FOR 2014, YOU MUST WAIT FOR THE FORM 1095-A FROM THE MARKETPLACE BEFORE YOU FILE YOUR INCOME TAX RETURN!!
The employer mandate has been delayed until 2015 but the individual mandate is still in effect and begins January 1, 2014. This mandate requires any individual to hold minimum essential health coverage, unless the individual is exempt. Anyone who cannot afford health coverage or whose income is below the filing status threshold are exempt from this mandate, as those who have employer-provided health coverage or coverage provided by a state or federal marketplace, Medicaid, Medicare etc.
Beginning in 2014, the Affordable Care Act (ACA) includes an individual mandate for most individuals to have health insurance or potentially pay a penalty for noncompliance. Individuals will be required to maintain minimum essential coverage for themselves and their dependents. Some individuals will be exempt from the mandate and the penalty, while others may receive financial assistance to help them pay for the cost of health insurance coverage and the costs associated with using health care services.
Those who do not meet the mandate may be required to pay a penalty for each month of noncompliance. The penalty will be calculated as the greater of either:
- One percent of the “applicable income,” defined as the amount by which an individual’s household income exceeds the applicable filing threshold for the applicable tax year, or
- a flat dollar amount assessed on each taxpayer and any dependents (e.g., family)
- The filing threshold comprises the personal exemption amount (doubled for those married filing jointly) plus the standard deduction amount (not the itemized amount).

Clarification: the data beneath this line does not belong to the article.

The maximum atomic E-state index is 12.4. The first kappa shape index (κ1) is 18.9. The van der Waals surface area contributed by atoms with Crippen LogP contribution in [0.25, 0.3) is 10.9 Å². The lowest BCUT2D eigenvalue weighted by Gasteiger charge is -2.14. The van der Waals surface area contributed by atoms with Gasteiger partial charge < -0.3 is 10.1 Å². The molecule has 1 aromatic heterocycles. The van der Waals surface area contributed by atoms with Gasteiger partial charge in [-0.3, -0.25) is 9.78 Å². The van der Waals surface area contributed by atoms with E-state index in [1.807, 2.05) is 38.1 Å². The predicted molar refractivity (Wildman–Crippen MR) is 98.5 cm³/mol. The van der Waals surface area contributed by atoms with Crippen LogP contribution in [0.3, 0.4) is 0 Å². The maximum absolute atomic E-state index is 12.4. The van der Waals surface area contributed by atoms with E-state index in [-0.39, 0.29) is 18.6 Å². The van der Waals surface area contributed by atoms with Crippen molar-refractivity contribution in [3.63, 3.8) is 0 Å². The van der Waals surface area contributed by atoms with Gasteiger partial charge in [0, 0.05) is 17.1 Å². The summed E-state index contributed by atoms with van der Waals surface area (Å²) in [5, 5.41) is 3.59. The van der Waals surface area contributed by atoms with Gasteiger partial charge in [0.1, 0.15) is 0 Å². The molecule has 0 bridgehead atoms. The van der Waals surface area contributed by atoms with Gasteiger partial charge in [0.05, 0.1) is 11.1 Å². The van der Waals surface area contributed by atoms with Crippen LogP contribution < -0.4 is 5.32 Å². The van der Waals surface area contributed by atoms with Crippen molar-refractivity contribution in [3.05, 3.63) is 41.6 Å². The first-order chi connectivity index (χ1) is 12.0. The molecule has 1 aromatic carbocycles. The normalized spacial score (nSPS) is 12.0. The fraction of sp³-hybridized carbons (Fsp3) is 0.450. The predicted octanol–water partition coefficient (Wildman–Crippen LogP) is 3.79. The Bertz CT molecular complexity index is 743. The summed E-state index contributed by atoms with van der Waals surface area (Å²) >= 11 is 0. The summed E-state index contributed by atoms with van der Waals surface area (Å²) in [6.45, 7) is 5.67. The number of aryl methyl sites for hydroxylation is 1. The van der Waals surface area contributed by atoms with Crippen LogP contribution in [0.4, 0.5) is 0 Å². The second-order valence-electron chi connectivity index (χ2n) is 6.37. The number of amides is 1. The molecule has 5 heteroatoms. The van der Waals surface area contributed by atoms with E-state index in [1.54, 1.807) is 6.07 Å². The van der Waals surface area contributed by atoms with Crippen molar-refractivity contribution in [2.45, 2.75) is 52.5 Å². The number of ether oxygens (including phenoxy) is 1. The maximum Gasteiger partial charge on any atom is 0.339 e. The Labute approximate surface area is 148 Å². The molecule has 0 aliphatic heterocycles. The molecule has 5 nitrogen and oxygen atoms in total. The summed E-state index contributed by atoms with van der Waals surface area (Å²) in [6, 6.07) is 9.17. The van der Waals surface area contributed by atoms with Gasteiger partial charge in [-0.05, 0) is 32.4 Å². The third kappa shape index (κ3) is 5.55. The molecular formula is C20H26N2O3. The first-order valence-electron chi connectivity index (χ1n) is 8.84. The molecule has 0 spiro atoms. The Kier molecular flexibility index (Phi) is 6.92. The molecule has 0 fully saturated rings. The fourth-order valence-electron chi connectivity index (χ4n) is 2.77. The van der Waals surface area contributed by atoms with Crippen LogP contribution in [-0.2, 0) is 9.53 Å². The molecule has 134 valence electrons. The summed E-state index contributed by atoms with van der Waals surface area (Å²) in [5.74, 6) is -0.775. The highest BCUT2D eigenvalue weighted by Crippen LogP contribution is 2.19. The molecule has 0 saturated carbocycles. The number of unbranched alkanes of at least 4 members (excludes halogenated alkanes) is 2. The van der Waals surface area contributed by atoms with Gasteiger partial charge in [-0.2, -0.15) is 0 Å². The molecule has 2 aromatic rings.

- the percentage will be 1.0% in 2014, 2.0% in 2015, and 2.5% thereafter
- the basic annual flat dollar amount phased in for an individual filing single—$95 in 2014, $325 in 2015, and $695 in 2016 and beyond (adjusted for inflation),
The flat amount penalty will be increased for each person in the family (½ for those under age 18). There is a ceiling on the flat amount equal to three times the basic amount. Thus, in 2016, as an example, the maximum flat amount would be $2,085. Additionally, the penalty cannot exceed the cost of the “bronze level” insurance plan, or $2,448.
To assist with the cost burden of having insurance, the Affordable Care Act provided the premium tax credit. Essentially, this credit is actually an advance payment to help lower the cost of premiums. This premium credit is used to help eligible taxpayers purchase insurance through the state exchanges and is based on the taxpayer’s household income and the federal poverty line. The credit will generally be available to individuals (single or joint) with household incomes between 100 and 400 percent of the federal poverty level for the family size involved.
The presumption is the IRS will send out notices to all eligible individuals instructing the taxpayer to respond by indicating whether he or she would like all, some or none of the advanced payment as calculated.
YOU MUST WAIT FOR THE FORM 1095-A FROM THE MARKETPLACE BEFORE YOU FILE YOUR INCOME TAX RETURN!!
TIP: If you receive a letter from the IRS, be careful how you respond because your decision could result in an unexpected liability or tax due when you file your 2014 income tax.